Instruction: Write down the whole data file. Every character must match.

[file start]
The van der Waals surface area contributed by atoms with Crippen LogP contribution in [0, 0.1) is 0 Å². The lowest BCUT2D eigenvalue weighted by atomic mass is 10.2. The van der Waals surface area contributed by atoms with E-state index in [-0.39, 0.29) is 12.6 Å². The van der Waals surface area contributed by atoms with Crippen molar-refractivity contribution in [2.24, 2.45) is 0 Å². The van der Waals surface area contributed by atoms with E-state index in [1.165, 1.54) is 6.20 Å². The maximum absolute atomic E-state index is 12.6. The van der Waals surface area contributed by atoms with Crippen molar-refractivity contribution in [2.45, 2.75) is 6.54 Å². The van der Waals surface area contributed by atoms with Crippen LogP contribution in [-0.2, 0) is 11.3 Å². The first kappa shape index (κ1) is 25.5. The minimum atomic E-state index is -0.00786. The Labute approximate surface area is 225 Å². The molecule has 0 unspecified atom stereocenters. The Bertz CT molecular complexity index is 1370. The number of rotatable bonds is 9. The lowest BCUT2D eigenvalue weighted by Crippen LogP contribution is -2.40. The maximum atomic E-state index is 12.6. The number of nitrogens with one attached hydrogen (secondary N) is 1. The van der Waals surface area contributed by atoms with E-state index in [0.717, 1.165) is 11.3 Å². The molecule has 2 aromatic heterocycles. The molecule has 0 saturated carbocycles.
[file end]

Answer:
The van der Waals surface area contributed by atoms with Crippen LogP contribution in [0, 0.1) is 0 Å². The lowest BCUT2D eigenvalue weighted by atomic mass is 10.2. The van der Waals surface area contributed by atoms with E-state index in [-0.39, 0.29) is 12.6 Å². The van der Waals surface area contributed by atoms with Crippen molar-refractivity contribution in [2.24, 2.45) is 0 Å². The van der Waals surface area contributed by atoms with E-state index in [1.165, 1.54) is 6.20 Å². The maximum absolute atomic E-state index is 12.6. The van der Waals surface area contributed by atoms with Crippen molar-refractivity contribution in [2.45, 2.75) is 6.54 Å². The van der Waals surface area contributed by atoms with Crippen LogP contribution in [-0.2, 0) is 11.3 Å². The first kappa shape index (κ1) is 25.5. The minimum atomic E-state index is -0.00786. The Labute approximate surface area is 225 Å². The molecule has 0 unspecified atom stereocenters. The Bertz CT molecular complexity index is 1370. The number of rotatable bonds is 9. The lowest BCUT2D eigenvalue weighted by Crippen LogP contribution is -2.40. The maximum atomic E-state index is 12.6. The number of nitrogens with one attached hydrogen (secondary N) is 1. The van der Waals surface area contributed by atoms with E-state index in [0.717, 1.165) is 11.3 Å². The molecule has 2 aromatic heterocycles. The molecule has 0 saturated carbocycles.